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More 'Wish to Die' Than Have Care Costs Reduce Children's Inheritance
An increasing number of middle-aged parents have declared that they would rather die than see excessive care home fees eat into their children’s inheritance.
One of the country’s leading law firms has reported a rise in the number of men and women choosing to adopt Lasting Power of Attorney (LPA) documents.
The documents allow them to appoint a representative to execute their wishes as to how they might be treated should they become so ill as to lose the capacity to discuss the matter with medical professionals themselves.
Paul Gotch, a Private Client lawyer with JMW Solicitors, said that in “almost every one” of the more than 100 LPA documents now handled by his firm each year, clients raised concerns about the cost of care provision and its impact on their finances.
He added that many individuals had stated a wish not to remain infirm and dependent on healthcare because it would reduce the size of their estates.
“The picture created by many clients is a stark one and represents something of a step change in appreciation of the role which LPAs can play.
“People are now not only more aware of what LPAs are and more willing to adopt such a document when we raise it with them.
“More often than not, they have already thought through their options by the time that they come to see us and are keen to draw up LPAs covering both their finances and their health and welfare.
“Without doubt, the most common theme in discussions is a desire to refuse prospective treatment should they become incapacitated because they realise how the costs of care could drastically affect the amounts which they can pass on to their families.
“It amounts to a declaration that they would rather end their lives than become a financial burden to their loved ones.”
Since the terms of the Mental Capacity Act 2005 came into effect two years later, individuals have been able to nominate specific others to manage their affairs under two types of LPA – one governing finance and property, the other relating to their health and welfare.
Mr Gotch said that nearly 90 per cent of clients now chose to adopt both documents, compared with only 15 per cent three years ago.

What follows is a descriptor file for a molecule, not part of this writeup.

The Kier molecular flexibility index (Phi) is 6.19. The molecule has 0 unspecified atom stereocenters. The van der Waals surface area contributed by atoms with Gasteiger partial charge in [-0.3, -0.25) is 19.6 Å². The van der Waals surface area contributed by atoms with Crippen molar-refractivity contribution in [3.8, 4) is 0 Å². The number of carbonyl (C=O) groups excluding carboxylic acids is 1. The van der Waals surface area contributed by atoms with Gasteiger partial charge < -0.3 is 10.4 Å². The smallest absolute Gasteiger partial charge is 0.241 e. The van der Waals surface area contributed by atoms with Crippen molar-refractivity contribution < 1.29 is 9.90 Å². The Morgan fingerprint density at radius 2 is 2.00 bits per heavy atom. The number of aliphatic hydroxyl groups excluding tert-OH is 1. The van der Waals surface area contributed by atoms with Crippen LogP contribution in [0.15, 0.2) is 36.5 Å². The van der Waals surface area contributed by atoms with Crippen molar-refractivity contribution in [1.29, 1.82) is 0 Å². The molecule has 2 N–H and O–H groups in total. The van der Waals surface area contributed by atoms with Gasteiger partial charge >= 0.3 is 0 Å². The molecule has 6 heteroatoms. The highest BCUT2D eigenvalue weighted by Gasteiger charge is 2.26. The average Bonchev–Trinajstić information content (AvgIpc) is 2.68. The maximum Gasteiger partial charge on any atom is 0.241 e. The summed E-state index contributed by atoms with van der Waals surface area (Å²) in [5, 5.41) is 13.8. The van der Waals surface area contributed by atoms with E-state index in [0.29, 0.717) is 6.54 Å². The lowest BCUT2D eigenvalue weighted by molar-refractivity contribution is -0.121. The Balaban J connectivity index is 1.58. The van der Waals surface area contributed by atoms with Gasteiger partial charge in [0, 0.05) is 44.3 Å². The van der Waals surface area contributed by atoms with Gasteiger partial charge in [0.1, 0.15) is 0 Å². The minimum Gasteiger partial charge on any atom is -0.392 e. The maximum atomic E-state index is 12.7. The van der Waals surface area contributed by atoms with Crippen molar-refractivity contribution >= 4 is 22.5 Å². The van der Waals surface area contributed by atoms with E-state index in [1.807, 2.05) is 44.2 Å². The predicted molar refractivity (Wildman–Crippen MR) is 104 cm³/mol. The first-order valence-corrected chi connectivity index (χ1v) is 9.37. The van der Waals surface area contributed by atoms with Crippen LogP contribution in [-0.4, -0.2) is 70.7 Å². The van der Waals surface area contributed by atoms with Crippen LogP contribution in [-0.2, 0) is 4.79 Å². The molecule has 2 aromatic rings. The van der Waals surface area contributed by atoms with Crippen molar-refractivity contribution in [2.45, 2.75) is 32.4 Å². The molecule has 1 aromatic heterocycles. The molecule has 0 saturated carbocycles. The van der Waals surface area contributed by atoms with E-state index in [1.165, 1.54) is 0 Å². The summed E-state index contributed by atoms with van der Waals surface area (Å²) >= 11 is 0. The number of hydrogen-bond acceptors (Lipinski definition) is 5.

Although awareness of LPAs had increased across various age groups, he described how most were adopted by men and women of “middle and retirement age” because younger couples did not consider them to be an immediate priority.
Mr Gotch outlined how personal experience of dealing with a family member suffering from a serious and debilitating condition, such as dementia, was continuing to prove the key factor in whether people chose to draw up an LPA.
Even though many clients were forthright in setting out their intentions to curtail life-prolonging treatment to increase the amounts which they might leave to children, in particular, Mr Gotch added that some incorrectly believed that LPAs might help them determine how to end their lives.
“Despite the fact that so many of the adult population do not have a will, they are still more popular than LPAs, although that situation is changing.
“They are, of course, very different documents. Whereas a will deals with the distribution of an estate after someone has died, an LPA appoints an individual to manage a person’s affairs during their lifetime.
“Given that an LPA can affect the personal circumstances of someone who is still alive, many recognise how useful they can be.
“We occasionally have to make clear that whilst a health and welfare LPA allows people to declare that they don’t wish to be resuscitated, it is not a licence for assisted suicide.
“Myself and my colleagues have actually had to caution people who misconstrue an LPA as offering help to die, something which it expressly does not.”
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